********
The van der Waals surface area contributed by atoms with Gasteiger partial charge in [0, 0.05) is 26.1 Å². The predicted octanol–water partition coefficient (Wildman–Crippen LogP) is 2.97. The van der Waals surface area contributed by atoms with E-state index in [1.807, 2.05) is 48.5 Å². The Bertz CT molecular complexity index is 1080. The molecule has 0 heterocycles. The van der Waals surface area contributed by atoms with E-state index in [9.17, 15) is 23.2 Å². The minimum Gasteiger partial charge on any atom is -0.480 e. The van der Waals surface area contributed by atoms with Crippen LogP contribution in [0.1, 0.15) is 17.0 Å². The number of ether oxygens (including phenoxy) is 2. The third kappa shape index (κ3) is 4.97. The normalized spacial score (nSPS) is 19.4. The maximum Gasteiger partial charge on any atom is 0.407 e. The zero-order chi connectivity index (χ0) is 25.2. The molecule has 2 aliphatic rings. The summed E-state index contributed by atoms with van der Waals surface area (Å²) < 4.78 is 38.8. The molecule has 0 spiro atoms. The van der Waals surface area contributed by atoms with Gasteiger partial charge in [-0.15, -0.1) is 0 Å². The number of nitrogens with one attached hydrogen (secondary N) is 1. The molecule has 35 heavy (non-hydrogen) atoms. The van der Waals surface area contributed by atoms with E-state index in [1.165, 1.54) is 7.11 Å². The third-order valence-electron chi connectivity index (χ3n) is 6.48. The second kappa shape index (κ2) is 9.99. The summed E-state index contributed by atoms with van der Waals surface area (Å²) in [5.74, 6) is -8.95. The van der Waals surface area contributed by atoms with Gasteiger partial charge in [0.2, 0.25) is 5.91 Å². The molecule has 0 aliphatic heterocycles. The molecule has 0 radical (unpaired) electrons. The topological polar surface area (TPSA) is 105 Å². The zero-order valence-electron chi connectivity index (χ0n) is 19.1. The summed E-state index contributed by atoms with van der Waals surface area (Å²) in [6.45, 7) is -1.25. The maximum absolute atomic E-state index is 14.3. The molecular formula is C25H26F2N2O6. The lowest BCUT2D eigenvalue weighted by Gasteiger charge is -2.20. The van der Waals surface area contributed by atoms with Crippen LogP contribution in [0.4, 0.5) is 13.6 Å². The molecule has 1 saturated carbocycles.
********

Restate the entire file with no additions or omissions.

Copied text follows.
The van der Waals surface area contributed by atoms with Gasteiger partial charge in [0, 0.05) is 26.1 Å². The predicted octanol–water partition coefficient (Wildman–Crippen LogP) is 2.97. The van der Waals surface area contributed by atoms with E-state index in [1.807, 2.05) is 48.5 Å². The Bertz CT molecular complexity index is 1080. The molecule has 0 heterocycles. The van der Waals surface area contributed by atoms with E-state index in [9.17, 15) is 23.2 Å². The minimum Gasteiger partial charge on any atom is -0.480 e. The van der Waals surface area contributed by atoms with Crippen LogP contribution in [0.1, 0.15) is 17.0 Å². The number of ether oxygens (including phenoxy) is 2. The third kappa shape index (κ3) is 4.97. The normalized spacial score (nSPS) is 19.4. The maximum Gasteiger partial charge on any atom is 0.407 e. The zero-order chi connectivity index (χ0) is 25.2. The molecule has 2 aliphatic rings. The summed E-state index contributed by atoms with van der Waals surface area (Å²) < 4.78 is 38.8. The molecule has 0 spiro atoms. The van der Waals surface area contributed by atoms with Gasteiger partial charge in [-0.15, -0.1) is 0 Å². The number of nitrogens with one attached hydrogen (secondary N) is 1. The molecule has 35 heavy (non-hydrogen) atoms. The van der Waals surface area contributed by atoms with E-state index in [1.165, 1.54) is 7.11 Å². The third-order valence-electron chi connectivity index (χ3n) is 6.48. The second kappa shape index (κ2) is 9.99. The summed E-state index contributed by atoms with van der Waals surface area (Å²) in [5.74, 6) is -8.95. The van der Waals surface area contributed by atoms with Gasteiger partial charge in [0.2, 0.25) is 5.91 Å². The molecule has 0 aliphatic heterocycles. The molecule has 0 radical (unpaired) electrons. The topological polar surface area (TPSA) is 105 Å². The zero-order valence-electron chi connectivity index (χ0n) is 19.1. The summed E-state index contributed by atoms with van der Waals surface area (Å²) in [6.45, 7) is -1.25. The maximum absolute atomic E-state index is 14.3. The molecular formula is C25H26F2N2O6. The lowest BCUT2D eigenvalue weighted by Gasteiger charge is -2.20. The van der Waals surface area contributed by atoms with Crippen LogP contribution in [0.4, 0.5) is 13.6 Å². The molecule has 1 saturated carbocycles.